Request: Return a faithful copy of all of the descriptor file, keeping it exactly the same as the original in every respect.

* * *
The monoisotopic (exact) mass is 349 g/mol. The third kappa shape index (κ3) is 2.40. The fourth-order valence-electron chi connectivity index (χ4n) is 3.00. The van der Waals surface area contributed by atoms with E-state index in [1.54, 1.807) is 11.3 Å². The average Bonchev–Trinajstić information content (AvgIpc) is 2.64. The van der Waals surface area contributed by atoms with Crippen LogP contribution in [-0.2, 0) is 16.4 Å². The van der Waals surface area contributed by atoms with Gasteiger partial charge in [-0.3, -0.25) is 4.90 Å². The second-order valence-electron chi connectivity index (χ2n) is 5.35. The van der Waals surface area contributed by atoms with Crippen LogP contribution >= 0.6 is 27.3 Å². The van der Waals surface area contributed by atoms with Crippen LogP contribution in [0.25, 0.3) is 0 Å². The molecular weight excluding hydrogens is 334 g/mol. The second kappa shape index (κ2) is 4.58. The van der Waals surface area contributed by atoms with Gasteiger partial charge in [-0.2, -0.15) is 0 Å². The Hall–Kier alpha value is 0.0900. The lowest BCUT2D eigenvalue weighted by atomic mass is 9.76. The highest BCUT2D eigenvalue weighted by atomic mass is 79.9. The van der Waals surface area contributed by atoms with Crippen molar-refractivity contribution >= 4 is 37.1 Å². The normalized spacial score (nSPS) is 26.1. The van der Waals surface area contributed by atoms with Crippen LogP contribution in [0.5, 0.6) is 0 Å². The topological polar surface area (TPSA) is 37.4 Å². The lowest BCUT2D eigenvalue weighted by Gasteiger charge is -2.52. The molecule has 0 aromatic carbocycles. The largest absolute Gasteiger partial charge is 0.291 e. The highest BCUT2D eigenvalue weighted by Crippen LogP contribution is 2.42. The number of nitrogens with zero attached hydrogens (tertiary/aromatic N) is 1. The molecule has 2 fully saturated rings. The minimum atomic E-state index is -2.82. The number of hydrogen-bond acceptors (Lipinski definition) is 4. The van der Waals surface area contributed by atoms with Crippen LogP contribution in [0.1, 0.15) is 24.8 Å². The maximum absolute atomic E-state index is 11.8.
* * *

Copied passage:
The monoisotopic (exact) mass is 349 g/mol. The third kappa shape index (κ3) is 2.40. The fourth-order valence-electron chi connectivity index (χ4n) is 3.00. The van der Waals surface area contributed by atoms with E-state index in [1.54, 1.807) is 11.3 Å². The average Bonchev–Trinajstić information content (AvgIpc) is 2.64. The van der Waals surface area contributed by atoms with Crippen LogP contribution in [-0.2, 0) is 16.4 Å². The van der Waals surface area contributed by atoms with Gasteiger partial charge in [-0.3, -0.25) is 4.90 Å². The second-order valence-electron chi connectivity index (χ2n) is 5.35. The van der Waals surface area contributed by atoms with Crippen LogP contribution >= 0.6 is 27.3 Å². The van der Waals surface area contributed by atoms with Crippen LogP contribution in [0.25, 0.3) is 0 Å². The molecular weight excluding hydrogens is 334 g/mol. The second kappa shape index (κ2) is 4.58. The van der Waals surface area contributed by atoms with Gasteiger partial charge in [-0.2, -0.15) is 0 Å². The Hall–Kier alpha value is 0.0900. The lowest BCUT2D eigenvalue weighted by atomic mass is 9.76. The highest BCUT2D eigenvalue weighted by atomic mass is 79.9. The van der Waals surface area contributed by atoms with Crippen molar-refractivity contribution >= 4 is 37.1 Å². The normalized spacial score (nSPS) is 26.1. The van der Waals surface area contributed by atoms with Crippen LogP contribution in [0.5, 0.6) is 0 Å². The topological polar surface area (TPSA) is 37.4 Å². The lowest BCUT2D eigenvalue weighted by Gasteiger charge is -2.52. The molecule has 0 aromatic carbocycles. The largest absolute Gasteiger partial charge is 0.291 e. The highest BCUT2D eigenvalue weighted by Crippen LogP contribution is 2.42. The number of nitrogens with zero attached hydrogens (tertiary/aromatic N) is 1. The molecule has 2 fully saturated rings. The minimum atomic E-state index is -2.82. The number of hydrogen-bond acceptors (Lipinski definition) is 4. The van der Waals surface area contributed by atoms with Crippen LogP contribution in [0.1, 0.15) is 24.8 Å². The maximum absolute atomic E-state index is 11.8.